I’m a woman, 33, recently out of a relationship that began three years ago. I was introduced to my partner by a mutual friend.
Both men are late-30s, with “big” jobs. Dating my new boyfriend was very exciting. He urged me to move in with him after one month. It was very flattering and romantic!
But our social life as a couple involved frequent dinners and drinks with his colleagues, cocktail parties with his “associates,” and boozy weekends at friends’ cottages.
All these were difficult for me because I’ve never tolerated alcohol well. What’s worse is I learned that my partner’s different when he drinks.
He’d start an argument over nothing, criticize me, until I’d get very angry and go home crying. He’d later try to get intimate but fall asleep and not apologize in the morning.
I considered leaving him, but then Covid-19 changed everything. We both had to work from home. We figured out a routine for work and meals, but his drinking increased.
He’d easily get angry and blame me for something, but then he’d apologize and cry about how he loved and needed me.
I left. A few months later he was living with someone else.
Meanwhile, I’ve lost faith in men who sweep women off their feet, and in myself in wasting three years with an alcoholic who loved the bottle more than me.
How do I gain back my self-confidence? Was I wrong to just leave him instead of going with him for therapy?
Alcohol Won Out
You were swept up by his pursuit when you hardly knew the man, only his seeming romantic nature and social lifestyle.
But practiced “social” alcoholics usually know how to get what they want, i.e., the companion they can lean on.
The fact that you left is your stamp of self-confidence. You didn’t love him... his angry outbursts at you ended that.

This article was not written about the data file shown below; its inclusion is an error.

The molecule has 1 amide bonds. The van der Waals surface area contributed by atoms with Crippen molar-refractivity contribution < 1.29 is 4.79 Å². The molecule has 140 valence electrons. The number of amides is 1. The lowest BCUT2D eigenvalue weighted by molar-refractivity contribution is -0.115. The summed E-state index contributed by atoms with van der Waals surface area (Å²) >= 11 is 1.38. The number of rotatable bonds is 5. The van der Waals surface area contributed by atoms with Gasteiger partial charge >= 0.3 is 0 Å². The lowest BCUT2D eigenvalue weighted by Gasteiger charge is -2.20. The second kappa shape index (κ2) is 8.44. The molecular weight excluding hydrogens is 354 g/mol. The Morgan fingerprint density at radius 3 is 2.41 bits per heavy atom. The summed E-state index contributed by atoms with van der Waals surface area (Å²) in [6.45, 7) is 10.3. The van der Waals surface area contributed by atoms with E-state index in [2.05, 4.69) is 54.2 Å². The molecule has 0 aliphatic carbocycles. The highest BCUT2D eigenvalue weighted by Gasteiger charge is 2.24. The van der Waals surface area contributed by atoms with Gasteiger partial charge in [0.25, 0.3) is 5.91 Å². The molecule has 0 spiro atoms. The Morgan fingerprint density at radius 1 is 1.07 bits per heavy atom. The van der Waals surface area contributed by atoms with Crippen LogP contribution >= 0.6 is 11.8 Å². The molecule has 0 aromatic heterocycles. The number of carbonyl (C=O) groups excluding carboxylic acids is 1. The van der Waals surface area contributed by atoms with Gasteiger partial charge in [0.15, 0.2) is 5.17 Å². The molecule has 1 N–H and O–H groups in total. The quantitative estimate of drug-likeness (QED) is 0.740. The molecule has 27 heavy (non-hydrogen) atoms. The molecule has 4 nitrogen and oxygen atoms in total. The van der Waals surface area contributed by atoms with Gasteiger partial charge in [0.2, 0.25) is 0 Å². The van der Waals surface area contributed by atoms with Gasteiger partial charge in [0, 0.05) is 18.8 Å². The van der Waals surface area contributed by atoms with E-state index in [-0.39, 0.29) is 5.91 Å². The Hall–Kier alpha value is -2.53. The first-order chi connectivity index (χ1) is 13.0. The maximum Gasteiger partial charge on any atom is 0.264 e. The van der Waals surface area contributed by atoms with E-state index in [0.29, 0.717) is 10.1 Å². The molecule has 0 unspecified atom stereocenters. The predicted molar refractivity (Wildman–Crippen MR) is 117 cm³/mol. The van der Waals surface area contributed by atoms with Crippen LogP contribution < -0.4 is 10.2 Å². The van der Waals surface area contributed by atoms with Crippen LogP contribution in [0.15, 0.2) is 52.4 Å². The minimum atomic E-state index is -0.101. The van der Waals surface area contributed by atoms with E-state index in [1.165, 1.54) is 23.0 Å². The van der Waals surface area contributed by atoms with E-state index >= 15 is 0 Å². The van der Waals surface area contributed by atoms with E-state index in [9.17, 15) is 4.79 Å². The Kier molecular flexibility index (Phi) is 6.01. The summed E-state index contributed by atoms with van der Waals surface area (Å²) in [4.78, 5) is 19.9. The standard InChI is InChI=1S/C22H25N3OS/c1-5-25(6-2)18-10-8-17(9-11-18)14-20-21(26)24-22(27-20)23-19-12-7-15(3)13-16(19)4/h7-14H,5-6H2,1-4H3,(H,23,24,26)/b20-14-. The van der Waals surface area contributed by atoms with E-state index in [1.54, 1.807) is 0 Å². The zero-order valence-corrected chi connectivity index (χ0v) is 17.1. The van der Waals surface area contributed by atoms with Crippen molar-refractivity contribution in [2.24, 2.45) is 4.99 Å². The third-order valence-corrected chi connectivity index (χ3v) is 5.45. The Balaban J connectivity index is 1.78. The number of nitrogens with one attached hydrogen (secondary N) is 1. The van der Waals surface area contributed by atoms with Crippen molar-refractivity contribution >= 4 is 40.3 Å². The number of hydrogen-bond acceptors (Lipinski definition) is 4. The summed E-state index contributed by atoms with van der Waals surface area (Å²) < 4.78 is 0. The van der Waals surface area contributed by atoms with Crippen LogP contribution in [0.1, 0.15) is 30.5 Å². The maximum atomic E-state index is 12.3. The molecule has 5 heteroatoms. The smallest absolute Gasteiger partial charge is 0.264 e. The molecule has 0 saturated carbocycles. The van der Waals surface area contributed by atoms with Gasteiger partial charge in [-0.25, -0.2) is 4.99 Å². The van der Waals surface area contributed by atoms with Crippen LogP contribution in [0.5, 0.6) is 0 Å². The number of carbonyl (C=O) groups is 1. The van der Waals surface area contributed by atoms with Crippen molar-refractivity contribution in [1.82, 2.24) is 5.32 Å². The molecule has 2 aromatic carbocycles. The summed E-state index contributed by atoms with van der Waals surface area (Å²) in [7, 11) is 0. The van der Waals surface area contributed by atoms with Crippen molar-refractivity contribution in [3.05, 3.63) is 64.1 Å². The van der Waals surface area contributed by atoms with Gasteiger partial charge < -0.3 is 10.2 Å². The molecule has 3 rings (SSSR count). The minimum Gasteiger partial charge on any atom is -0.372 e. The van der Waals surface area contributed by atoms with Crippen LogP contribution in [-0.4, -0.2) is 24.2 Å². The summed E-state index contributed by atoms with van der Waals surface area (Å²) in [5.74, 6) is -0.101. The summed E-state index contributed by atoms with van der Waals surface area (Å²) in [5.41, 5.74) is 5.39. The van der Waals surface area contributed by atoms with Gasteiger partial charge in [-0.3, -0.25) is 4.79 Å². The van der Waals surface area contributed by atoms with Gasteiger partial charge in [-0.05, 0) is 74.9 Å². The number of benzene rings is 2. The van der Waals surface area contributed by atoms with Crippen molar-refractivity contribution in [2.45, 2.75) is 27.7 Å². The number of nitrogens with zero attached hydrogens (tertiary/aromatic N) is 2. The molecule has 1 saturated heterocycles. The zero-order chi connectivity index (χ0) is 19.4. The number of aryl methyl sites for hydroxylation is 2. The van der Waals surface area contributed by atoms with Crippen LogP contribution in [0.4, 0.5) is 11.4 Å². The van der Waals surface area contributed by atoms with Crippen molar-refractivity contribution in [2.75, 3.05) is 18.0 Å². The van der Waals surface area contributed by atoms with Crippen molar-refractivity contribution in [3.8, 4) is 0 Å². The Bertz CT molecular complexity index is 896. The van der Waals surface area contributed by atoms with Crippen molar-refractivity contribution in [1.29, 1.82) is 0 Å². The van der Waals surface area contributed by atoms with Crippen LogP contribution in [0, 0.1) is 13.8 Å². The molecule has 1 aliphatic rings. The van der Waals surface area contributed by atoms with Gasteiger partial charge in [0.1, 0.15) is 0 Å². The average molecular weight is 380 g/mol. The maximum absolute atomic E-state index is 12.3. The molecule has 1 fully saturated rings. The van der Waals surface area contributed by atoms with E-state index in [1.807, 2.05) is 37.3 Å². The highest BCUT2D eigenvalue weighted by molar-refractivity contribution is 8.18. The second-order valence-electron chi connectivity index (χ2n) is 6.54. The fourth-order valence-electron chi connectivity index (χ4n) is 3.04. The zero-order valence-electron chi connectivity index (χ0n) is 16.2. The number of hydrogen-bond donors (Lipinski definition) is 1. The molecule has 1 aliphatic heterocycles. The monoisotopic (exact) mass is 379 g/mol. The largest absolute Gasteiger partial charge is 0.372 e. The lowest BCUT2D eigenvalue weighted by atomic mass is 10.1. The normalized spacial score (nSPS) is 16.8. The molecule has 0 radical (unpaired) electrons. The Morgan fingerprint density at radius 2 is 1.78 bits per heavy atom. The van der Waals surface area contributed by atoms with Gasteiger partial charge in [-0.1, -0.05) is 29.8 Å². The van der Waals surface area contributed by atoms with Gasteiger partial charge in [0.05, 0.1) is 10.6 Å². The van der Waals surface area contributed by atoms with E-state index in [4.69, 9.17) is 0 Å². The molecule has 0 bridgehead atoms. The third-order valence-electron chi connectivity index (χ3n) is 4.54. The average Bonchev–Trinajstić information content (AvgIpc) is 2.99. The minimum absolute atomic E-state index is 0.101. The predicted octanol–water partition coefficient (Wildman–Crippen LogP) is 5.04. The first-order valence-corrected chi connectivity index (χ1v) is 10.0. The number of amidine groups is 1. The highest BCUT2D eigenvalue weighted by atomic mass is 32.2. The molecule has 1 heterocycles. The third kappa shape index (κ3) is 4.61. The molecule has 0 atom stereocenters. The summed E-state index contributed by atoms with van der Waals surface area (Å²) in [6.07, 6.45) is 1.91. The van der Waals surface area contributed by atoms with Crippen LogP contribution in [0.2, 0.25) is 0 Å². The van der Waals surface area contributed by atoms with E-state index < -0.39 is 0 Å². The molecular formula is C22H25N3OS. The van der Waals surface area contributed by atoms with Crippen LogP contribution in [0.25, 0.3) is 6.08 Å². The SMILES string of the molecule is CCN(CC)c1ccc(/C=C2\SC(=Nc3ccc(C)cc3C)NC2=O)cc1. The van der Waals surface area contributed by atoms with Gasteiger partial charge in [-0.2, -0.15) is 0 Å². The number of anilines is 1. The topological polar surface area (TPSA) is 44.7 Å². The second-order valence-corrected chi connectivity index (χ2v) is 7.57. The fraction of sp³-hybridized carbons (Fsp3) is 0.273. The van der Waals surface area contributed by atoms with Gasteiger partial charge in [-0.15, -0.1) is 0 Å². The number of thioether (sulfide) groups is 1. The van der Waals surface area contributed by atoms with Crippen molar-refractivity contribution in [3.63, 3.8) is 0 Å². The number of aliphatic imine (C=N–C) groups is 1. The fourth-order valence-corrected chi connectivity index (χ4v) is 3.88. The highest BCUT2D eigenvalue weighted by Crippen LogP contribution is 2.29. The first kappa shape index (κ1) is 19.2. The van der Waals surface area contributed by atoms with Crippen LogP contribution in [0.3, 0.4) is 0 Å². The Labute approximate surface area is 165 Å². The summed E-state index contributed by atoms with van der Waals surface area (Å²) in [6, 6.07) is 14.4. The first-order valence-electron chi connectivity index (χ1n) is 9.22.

You’d benefit from attending an Al-Anon mutual support group to hear how others have dealt with alcoholic relatives, partners, close friends.
It’d provide a learning experience to better understand alcohol’s hold on some drinkers. It’d also help you realize that you have nothing to regret... you weren’t committed to this man, because he never fully committed to you, only to his next drink.
I’m a guy, 25, with a girlfriend who’s sending me mixed messages. We’ve been together a few years with four months off last year when she decided we needed a “break.” I was very hurt, assuming she liked someone.
But it turned out that her girlfriends talked her into “a break” from me because we met when both 21. As if that meant we were too stupid to know what we wanted!
We’re back together with things fine... then suddenly she’s wanting to spend more time with her besties, girls only. That lasted three weeks.
We’re living at my place but she won’t stay if my parents visit, and won’t go with me to see them. She says she “doesn’t hang out with parents.”
Her own parents are very nice and their house is lively with two other siblings. She says she’s “done that scene.”
What do you think is going on?
She does what pleases her. She’s an independent woman who doesn’t want to be so immersed in a relationship that she loses long-time friendships.
She knows her own family well, but isn’t ready for immersion in yours (just cautious). She’s strong-minded and refreshingly thoughtful about her choices. Enjoy the relationship.
My son’s been repeatedly asking for a pet and I thought I’d better start small and simple before getting something more interactive and needing daily care, like a kitten or puppy.
He’s only seven-years-old and I’m unsure if he’s too young to understand that whatever pet we get, responsibilities are involved.
Several fish in a bowl which he can easily see are good “starter pets” needing regular feeding and their bowl cleaned. If neglected, they don’t survive long, which is unpleasantly visible.
Show him pictures of the fish you’ll buy, and be present to make sure he doesn’t overfeed the fish which can be harmful to them. Have him name each fish so they and their species become familiar.
Two companion gerbils are a popular first house-pet choice because they’re entertainingly active.
A kitten or puppy needs ongoing care, attention and love. Wait till he - and you - are ready.
Tip of the day:
Alcoholism kills relationships. Recovery is possible. Check out addiction counsellors, Alcoholics Anonymous (AA), professional behavioural treatment, and “Stop Drinking” books.